The Instructional Coaches are required to have a Masters’ degree, a minimum of six years of experience as early childhood education classroom Teachers and possess early childhood education content expertise with the ability to teach adult learners. In addition to developing and facilitating observation and research-based professional development, their primary work is to coach, mentor, model for and provide technical support and assistance to classroom Teachers designed to increase their classroom practices.
Porter-Leath's Teacher Excellence Program also has a specialized focus on social-emotional training for early childhood educators. In order to perform at their best, early childhood educators must understand young children's ability to regulate their emotions and to relate to the world. Children's social environment can affect their classroom behavior and academic performance long after preschool, so it is critical that all educators are able to model responsible emotional management, decision making and relationship skills.
Earl Head Start Social Emotional Learning Coach
Larissa Fullilove graduated from The University of Memphis with a degree in Elementary Education and a minor in Sociology. She has worked with infants and toddlers for 12 years and is passionate about helping families, children and staff reach their goals. She began her career as a teacher for Shelby County Early Head Start and later transitioned to a teacher here at Porter-Leath.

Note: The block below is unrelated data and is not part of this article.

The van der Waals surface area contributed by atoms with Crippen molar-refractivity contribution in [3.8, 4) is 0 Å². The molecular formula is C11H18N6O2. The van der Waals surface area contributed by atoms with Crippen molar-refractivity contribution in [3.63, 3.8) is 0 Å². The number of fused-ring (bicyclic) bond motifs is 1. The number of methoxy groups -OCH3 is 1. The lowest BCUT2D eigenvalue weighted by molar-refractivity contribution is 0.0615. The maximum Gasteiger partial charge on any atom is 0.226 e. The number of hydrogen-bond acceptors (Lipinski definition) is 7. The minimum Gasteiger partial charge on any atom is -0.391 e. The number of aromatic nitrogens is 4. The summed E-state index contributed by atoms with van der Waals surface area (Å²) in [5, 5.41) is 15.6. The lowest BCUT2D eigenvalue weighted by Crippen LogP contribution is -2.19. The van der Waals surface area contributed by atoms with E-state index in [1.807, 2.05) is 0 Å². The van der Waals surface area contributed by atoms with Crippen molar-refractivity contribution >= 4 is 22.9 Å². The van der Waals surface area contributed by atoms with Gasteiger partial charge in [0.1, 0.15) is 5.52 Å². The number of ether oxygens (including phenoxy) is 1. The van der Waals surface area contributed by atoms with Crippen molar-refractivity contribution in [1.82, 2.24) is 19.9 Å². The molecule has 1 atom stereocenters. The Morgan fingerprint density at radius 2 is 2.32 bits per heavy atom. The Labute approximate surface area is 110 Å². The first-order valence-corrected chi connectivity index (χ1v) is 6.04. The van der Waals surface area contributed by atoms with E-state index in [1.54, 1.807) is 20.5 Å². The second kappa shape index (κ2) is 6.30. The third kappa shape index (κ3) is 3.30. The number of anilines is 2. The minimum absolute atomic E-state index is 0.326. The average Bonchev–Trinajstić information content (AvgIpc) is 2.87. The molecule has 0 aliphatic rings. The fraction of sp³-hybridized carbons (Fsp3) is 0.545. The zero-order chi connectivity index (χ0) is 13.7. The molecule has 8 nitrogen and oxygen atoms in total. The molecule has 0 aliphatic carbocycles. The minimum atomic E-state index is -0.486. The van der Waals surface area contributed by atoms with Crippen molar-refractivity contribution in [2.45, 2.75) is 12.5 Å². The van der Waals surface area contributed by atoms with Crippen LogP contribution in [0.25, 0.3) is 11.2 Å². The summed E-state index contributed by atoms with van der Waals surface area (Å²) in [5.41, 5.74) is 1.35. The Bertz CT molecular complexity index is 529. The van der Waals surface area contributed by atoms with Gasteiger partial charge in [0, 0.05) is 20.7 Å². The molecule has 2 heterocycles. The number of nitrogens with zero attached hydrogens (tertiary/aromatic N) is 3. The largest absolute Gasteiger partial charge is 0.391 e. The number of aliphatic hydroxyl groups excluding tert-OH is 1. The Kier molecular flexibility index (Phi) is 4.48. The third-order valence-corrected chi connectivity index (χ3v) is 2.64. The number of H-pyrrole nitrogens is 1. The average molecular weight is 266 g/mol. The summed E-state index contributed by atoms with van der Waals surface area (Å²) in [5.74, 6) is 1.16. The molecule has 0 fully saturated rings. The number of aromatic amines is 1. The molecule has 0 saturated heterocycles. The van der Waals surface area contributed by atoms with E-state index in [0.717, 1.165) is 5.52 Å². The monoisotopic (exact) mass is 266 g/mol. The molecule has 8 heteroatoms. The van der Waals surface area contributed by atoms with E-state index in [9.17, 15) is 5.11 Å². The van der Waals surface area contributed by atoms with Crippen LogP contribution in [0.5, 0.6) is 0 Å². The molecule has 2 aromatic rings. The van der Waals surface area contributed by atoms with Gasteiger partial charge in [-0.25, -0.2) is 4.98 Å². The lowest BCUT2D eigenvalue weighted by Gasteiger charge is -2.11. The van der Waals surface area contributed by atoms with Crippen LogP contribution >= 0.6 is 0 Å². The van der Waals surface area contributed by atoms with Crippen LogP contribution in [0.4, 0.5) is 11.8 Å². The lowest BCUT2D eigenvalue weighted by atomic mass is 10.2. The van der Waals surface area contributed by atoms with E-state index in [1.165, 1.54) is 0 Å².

In her current role as a Social Emotional Learning Coach for Early Head Start, her goal is to help staff and children learn how to self-regulate their emotions, thoughts, and feelings, which will have a long-lasting effect on future behavior and mental wellness. Ms. Fullilove holds a Certification in CLASS Toddler Observation and an endorsement in Infant Mental Health, and is a LENA Grow Certified Coach.
Her favorite quote is by Conscious Discipline Creating the School Family: “Children gain confidence, self-control and an expanded skill set when they are able to see that mistakes are opportunities to learn a better way.”